In India’s impressive journey in space technology over the decades, the year 2021 could well go down as a low performance one. It saw the usually busy Indian Space Research Organisation (ISRO) rather subdued in its missions and launches. The silver lining was the hectic activity in the private sector interest and start up space.
With the shadow of COVID-19 extending into 2021 and impacting most sectors of the economy, Space was no exception. With just two launches of which one was a failure, the usually high performing ISRO did not particularly cover itself in glory.
If one examines the strides made by US, China and Russia during the same period the contrast becomes very striking. These nations have on the contrary managed to up their space mission activities considerably during the pandemic. The Chinese and Americans have done nearly 50 launch missions.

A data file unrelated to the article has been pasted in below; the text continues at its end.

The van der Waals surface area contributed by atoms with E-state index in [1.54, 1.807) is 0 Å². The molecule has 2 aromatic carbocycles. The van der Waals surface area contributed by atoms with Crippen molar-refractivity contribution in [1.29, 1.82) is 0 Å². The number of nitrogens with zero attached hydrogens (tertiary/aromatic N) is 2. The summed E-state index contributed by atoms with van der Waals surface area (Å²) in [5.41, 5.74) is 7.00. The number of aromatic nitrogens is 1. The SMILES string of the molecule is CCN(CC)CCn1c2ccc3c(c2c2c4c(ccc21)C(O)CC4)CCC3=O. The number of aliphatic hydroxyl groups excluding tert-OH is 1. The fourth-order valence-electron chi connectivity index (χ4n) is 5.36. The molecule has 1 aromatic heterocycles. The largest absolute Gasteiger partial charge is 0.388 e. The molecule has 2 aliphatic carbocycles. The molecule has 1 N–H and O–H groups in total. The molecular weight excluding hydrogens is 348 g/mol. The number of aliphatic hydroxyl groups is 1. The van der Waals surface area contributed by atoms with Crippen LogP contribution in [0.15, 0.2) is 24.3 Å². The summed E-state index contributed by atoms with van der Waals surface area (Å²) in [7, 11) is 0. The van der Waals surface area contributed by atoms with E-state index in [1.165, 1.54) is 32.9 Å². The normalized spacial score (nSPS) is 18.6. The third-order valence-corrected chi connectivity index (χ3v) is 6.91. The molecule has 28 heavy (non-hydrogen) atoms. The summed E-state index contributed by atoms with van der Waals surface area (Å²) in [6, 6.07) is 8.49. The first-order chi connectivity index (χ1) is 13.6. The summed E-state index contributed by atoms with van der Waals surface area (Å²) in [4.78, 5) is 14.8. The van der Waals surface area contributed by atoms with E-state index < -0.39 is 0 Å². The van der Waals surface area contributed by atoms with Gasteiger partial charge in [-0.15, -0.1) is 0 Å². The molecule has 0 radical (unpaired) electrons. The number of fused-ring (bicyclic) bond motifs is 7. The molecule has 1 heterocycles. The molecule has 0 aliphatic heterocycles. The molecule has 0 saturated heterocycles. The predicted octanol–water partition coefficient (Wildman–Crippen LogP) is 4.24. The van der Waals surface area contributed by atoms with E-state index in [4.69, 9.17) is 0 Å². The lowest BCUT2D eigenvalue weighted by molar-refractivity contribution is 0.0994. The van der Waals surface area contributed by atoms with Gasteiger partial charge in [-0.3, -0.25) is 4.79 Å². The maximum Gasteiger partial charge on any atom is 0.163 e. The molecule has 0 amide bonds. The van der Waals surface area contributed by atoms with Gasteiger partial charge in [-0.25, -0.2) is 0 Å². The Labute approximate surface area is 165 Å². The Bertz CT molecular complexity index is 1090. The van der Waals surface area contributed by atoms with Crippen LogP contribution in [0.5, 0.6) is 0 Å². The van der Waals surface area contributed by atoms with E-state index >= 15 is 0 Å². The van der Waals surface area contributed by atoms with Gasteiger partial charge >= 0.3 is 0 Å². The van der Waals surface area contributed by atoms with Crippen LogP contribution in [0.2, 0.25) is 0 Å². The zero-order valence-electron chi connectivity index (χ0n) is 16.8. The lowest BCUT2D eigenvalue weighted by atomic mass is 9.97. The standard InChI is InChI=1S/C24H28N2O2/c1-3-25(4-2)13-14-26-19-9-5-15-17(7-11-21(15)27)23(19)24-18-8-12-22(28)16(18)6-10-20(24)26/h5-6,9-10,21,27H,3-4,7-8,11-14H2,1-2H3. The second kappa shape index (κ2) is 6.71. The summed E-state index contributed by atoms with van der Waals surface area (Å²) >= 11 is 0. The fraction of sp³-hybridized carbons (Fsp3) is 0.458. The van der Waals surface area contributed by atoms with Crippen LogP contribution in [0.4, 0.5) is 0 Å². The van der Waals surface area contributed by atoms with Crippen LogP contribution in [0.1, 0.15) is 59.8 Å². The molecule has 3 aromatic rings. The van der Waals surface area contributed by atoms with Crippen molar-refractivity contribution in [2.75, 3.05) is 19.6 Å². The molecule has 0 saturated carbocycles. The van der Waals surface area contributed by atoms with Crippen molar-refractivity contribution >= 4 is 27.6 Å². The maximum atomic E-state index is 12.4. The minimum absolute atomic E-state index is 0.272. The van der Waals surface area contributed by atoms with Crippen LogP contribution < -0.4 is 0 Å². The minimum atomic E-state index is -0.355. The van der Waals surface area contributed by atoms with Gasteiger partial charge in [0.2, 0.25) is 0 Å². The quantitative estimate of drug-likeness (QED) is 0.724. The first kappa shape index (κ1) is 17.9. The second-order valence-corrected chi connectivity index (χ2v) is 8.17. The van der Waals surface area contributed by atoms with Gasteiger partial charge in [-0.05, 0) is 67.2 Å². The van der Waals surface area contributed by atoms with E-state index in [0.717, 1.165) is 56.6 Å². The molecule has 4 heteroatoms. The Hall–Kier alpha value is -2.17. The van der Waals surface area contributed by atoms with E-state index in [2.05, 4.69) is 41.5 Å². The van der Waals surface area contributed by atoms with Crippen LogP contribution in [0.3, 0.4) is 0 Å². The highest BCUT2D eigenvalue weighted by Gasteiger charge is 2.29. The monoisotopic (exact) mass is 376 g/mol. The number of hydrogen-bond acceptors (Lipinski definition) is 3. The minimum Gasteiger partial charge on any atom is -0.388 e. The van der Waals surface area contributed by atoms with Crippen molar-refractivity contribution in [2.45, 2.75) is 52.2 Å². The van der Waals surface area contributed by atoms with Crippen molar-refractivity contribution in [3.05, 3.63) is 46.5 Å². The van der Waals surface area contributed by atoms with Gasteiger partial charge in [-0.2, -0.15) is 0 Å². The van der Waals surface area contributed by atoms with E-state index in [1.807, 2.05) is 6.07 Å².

Overall, the performance of ISRO nosedived in 2020 and 2021 though India had a comparatively good record in managing the COVID-19 pandemic. The Indian economy also started recovering well from 3rd quarter. Simple statistics show that the ISRO achieved two successful launches in 2020, and one success and one failure in 2021.
2021-ISRO emerges a low performer
The ISRO began 2021 on a positive note with its trusted workhorse the Polar Satellite Launch Vehicle ( PSLV C51) successfully placing the INPE’s Amazonia-1 from Brazil and 18 other small satellites into orbit on February 28 (National Science Day) from the Satish Dhawan Space Port in Sriharikota.